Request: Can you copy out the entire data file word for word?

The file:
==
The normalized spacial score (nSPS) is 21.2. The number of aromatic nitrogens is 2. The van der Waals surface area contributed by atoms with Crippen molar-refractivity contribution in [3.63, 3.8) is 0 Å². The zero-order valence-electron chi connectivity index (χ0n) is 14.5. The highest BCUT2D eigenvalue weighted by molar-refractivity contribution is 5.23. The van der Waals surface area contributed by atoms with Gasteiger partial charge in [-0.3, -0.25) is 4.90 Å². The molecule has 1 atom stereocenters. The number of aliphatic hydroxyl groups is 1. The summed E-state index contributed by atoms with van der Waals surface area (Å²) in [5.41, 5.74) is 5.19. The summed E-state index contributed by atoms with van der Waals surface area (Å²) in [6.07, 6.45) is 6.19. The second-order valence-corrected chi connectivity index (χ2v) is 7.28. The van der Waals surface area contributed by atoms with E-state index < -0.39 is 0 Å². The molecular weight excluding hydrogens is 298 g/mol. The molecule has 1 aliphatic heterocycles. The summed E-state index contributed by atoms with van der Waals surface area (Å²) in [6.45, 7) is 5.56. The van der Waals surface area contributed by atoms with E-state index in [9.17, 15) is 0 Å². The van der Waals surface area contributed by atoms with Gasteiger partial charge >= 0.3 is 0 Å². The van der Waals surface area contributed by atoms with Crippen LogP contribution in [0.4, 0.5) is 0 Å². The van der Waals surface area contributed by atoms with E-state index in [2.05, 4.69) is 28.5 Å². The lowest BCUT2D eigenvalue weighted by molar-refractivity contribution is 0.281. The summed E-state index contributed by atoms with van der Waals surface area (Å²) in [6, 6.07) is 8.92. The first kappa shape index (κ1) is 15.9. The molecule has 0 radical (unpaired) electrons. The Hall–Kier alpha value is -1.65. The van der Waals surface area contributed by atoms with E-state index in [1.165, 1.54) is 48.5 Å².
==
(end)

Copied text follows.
The normalized spacial score (nSPS) is 21.2. The number of aromatic nitrogens is 2. The van der Waals surface area contributed by atoms with Crippen molar-refractivity contribution in [3.63, 3.8) is 0 Å². The zero-order valence-electron chi connectivity index (χ0n) is 14.5. The highest BCUT2D eigenvalue weighted by molar-refractivity contribution is 5.23. The van der Waals surface area contributed by atoms with Gasteiger partial charge in [-0.3, -0.25) is 4.90 Å². The molecule has 1 atom stereocenters. The number of aliphatic hydroxyl groups is 1. The summed E-state index contributed by atoms with van der Waals surface area (Å²) in [5.41, 5.74) is 5.19. The summed E-state index contributed by atoms with van der Waals surface area (Å²) in [6.07, 6.45) is 6.19. The second-order valence-corrected chi connectivity index (χ2v) is 7.28. The van der Waals surface area contributed by atoms with E-state index < -0.39 is 0 Å². The molecular weight excluding hydrogens is 298 g/mol. The molecule has 1 aliphatic heterocycles. The summed E-state index contributed by atoms with van der Waals surface area (Å²) in [6.45, 7) is 5.56. The van der Waals surface area contributed by atoms with E-state index in [9.17, 15) is 0 Å². The van der Waals surface area contributed by atoms with Gasteiger partial charge >= 0.3 is 0 Å². The van der Waals surface area contributed by atoms with Crippen LogP contribution in [0.4, 0.5) is 0 Å². The van der Waals surface area contributed by atoms with E-state index in [2.05, 4.69) is 28.5 Å². The lowest BCUT2D eigenvalue weighted by molar-refractivity contribution is 0.281. The summed E-state index contributed by atoms with van der Waals surface area (Å²) in [6, 6.07) is 8.92. The first kappa shape index (κ1) is 15.9. The molecule has 0 radical (unpaired) electrons. The Hall–Kier alpha value is -1.65. The van der Waals surface area contributed by atoms with E-state index in [1.165, 1.54) is 48.5 Å².